Feb 22 2012
By Ann Davenport
Plants never cease to amaze me. It’s unbelievable the amount of abuse they will take and the adaptations they will make to survive. Living in an urban environment, you can’t turn around without seeing a some totally inhospitable environment for plants, yet there they are, stuck in some tiny space surrounded by a sea of concrete. They spend their days baking in the hot sun with little or no water, being stepped on, or driven over, or peed on by dogs! Yet, they continue to grow, bloom, and survive.
In a search through some recent news items, I came across this National Geographic story that shows that some plants may have that survival trait ingrained pretty deep into their genetic code! Scientists in Russia uncovered a seed bank of Silene stenophylla, a flowering plant native to Siberia, which had been buried by an ice age squirrel. (I can’t help but think the little guy looked just like Scrat.) The seeds were completed encased in ice and brought up from 124 feet below the permafrost layer. Using radiocarbon dating, the seeds were estimated to be 32,000 year old! Wow!!!! That bypasses the previous record holder for “Oldest Plant” by like 30,000 years. Now as if simply finding these seeds isn’t enough, these scientists took things a step further and extracted tissue from the frozen seeds, placed it vials and grew it. The new plants not only grew, but they also flowered, and a year later produced their own seeds. Pretty amazing stuff from a 32,000 year old seed source!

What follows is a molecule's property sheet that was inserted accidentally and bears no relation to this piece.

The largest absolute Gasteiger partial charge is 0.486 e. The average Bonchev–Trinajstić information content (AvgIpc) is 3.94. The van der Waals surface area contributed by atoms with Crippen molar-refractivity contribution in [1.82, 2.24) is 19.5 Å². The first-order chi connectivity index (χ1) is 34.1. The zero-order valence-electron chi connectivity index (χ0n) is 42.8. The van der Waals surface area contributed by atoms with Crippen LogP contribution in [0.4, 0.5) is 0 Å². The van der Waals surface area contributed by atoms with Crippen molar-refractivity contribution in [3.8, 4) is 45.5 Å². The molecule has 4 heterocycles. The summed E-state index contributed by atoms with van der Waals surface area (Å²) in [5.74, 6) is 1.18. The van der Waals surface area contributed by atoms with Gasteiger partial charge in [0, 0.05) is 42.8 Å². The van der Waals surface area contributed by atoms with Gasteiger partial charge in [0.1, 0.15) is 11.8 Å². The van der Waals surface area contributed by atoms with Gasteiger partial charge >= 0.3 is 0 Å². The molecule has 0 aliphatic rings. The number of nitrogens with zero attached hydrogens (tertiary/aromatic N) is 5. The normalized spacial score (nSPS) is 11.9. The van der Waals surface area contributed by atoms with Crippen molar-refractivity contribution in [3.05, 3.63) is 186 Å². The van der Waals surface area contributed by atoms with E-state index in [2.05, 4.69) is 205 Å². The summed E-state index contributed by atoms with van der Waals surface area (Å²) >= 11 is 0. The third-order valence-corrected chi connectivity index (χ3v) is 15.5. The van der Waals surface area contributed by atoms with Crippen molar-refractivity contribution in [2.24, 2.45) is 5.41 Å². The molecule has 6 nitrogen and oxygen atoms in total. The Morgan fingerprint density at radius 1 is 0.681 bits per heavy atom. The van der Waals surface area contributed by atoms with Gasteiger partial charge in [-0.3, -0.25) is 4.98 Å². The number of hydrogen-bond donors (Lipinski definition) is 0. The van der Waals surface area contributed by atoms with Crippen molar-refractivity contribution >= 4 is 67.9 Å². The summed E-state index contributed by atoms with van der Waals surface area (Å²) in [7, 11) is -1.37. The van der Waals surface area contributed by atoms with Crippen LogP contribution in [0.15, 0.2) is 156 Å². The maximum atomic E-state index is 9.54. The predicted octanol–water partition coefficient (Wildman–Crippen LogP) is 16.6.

So the next time you come across that old packet of seeds that you’ve been meaning to plant for a few years now, instead of just tossing it in the garbage, why not go ahead and give it a try. You never know what those little guys are capable of!
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